FO: What do you think needs to happen in Ohio to become a major cider producing state?
MV: In other states, they’ve accommodated the tax structure and laws regulating cider production.  In Ohio, cider and wine aren’t differentiated in the eyes of the law.  Some ciders are carbonated and that puts you into entirely different tax brackets when you make it that way, when you’re expecting to pay $6-7 for a glass of cider but it’s being taxed the same way as a $15 glass of champagne, how does that make sense as a producer to reconcile that?  There are more progressive reforms in other states with apple industries, New York and Washington have great examples of legislations that empower cideries and all that benefits the local economy. 

FO: What was the most challenging part about opening a cidery/winery?
MV: My family has put a tremendous amount of faith in my ability to pull this off….gathering the resources and information, at least enough of it to pull it off, was the hard part.  There was no guidance.  Everyone in the industry is very friendly, but it’s wine dominate.  There’s no local cidermaker you can refer to or go ask questions. So, we’re blazing a trail here and hopefully that’ll work out for us.

FO:  What else do you want people to know about Bent Ladder?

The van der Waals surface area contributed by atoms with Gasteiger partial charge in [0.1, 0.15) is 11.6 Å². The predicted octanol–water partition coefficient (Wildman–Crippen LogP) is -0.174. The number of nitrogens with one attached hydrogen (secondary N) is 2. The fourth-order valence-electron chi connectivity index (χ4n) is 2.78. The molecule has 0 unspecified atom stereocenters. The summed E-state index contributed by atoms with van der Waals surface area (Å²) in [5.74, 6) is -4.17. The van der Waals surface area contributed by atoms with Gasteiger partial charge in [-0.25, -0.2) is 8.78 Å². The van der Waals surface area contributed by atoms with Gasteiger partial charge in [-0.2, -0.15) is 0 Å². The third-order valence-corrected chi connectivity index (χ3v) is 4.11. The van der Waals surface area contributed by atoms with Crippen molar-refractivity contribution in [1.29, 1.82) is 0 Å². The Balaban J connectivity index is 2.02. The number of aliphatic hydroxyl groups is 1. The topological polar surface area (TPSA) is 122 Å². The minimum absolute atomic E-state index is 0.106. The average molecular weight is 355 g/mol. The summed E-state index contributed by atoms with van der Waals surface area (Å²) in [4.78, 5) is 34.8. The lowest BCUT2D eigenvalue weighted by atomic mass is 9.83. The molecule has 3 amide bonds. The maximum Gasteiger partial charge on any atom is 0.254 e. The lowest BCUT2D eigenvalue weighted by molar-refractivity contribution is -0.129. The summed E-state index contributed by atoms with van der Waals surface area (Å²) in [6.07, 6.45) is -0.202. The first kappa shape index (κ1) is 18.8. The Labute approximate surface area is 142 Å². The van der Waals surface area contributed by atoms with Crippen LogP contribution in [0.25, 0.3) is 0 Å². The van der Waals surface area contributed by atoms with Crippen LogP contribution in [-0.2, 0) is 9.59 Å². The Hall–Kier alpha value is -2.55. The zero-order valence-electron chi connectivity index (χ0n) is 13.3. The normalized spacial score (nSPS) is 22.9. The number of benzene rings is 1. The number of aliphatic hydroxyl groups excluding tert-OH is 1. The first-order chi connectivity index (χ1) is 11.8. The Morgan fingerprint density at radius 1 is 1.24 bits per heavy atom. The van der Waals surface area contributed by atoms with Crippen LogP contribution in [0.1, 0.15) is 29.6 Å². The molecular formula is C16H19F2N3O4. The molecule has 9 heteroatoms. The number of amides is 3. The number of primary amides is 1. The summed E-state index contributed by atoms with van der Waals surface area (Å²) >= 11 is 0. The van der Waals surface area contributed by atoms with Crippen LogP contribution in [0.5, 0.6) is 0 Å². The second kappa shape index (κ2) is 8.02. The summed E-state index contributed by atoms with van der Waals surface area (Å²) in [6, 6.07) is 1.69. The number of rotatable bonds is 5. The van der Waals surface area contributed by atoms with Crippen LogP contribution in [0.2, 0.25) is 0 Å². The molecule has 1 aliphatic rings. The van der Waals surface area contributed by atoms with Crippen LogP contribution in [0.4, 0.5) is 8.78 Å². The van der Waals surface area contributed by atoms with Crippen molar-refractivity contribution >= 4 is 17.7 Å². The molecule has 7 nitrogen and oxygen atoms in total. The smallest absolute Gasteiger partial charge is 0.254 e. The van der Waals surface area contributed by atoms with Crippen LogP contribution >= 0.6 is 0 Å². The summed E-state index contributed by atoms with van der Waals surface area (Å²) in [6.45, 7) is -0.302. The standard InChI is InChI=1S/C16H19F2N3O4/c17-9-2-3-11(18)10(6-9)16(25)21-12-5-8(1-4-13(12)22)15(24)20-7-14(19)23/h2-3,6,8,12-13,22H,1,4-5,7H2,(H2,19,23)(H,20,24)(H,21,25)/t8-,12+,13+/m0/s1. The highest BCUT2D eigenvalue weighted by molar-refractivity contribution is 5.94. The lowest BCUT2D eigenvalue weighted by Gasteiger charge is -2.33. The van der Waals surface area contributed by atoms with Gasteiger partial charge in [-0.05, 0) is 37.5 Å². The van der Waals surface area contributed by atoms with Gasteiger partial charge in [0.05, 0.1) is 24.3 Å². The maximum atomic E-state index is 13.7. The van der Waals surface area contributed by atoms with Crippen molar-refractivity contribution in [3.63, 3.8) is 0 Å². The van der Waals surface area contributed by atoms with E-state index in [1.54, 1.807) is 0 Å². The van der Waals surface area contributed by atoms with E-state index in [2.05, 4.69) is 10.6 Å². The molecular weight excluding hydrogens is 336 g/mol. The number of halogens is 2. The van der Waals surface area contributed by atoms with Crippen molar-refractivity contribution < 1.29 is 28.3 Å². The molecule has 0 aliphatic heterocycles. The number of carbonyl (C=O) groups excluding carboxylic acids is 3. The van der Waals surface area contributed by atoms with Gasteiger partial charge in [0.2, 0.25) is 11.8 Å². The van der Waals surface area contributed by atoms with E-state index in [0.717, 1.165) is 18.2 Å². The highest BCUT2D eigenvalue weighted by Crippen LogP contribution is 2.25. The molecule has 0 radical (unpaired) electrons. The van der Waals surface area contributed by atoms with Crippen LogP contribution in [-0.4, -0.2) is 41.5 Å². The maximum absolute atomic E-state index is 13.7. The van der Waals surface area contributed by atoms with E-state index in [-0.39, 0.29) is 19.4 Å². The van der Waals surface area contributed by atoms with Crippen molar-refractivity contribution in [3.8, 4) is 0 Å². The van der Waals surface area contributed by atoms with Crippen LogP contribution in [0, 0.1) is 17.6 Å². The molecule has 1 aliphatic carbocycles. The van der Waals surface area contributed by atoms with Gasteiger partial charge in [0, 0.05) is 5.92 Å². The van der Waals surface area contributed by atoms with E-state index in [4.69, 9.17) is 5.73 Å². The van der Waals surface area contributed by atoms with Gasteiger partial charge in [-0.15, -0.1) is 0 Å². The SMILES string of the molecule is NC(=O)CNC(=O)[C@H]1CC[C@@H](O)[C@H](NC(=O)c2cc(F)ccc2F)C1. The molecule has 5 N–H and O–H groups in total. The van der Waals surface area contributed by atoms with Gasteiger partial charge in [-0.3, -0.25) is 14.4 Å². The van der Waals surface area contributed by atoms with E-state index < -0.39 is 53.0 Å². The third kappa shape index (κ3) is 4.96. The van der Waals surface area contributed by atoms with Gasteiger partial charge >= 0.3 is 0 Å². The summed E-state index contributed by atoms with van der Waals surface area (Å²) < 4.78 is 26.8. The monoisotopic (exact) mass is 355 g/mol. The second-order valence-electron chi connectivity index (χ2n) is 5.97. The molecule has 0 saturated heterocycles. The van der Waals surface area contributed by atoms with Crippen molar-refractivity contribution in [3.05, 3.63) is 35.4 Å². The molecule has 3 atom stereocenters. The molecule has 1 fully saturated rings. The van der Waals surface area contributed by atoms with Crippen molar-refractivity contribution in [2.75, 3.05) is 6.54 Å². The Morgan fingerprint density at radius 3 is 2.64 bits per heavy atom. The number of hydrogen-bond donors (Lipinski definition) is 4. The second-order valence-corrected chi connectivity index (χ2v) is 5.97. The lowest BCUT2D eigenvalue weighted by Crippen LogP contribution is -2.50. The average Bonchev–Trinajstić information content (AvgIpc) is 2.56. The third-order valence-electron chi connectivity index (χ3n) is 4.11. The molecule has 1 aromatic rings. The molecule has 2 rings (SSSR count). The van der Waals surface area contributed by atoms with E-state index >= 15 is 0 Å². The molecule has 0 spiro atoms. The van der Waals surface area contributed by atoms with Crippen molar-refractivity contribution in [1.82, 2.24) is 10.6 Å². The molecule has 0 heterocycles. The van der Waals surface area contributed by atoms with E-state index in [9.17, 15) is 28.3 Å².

MV:  We have musical acts and food trucks every weekend this summer, we’re really looking to give the best experience possible to our customers.  We’ve sold out of one cider already, but I’ll be releasing more in the next few weeks with three to four additional ciders over the summer.  There’s constant experimentation here that will hopefully lead to innovation. Our product is great for the gluten conscious as it’s naturally gluten free.  Cider is more approachable than wine, it’s more gender neutral and you get it by the pint.  You can get a hopped cider to compete with IPAs. For alcohol, it’s fairly healthy as the vitamins and nutrients are retained during the fermentation process.  Actually, that’s how settlers and early Americans survived the winter and fed their kids, all thanks to cider. 


The space is amazing, the ciders excellent and the backstory incredible.  Do yourself a favor and make it out to Bent Ladder (also, really recommend the apple pies sold at Rittman Orchards...ridiculously good)!

Bent Ladder
13550 Mt. Eaton Rd
Doylestown, OH 44230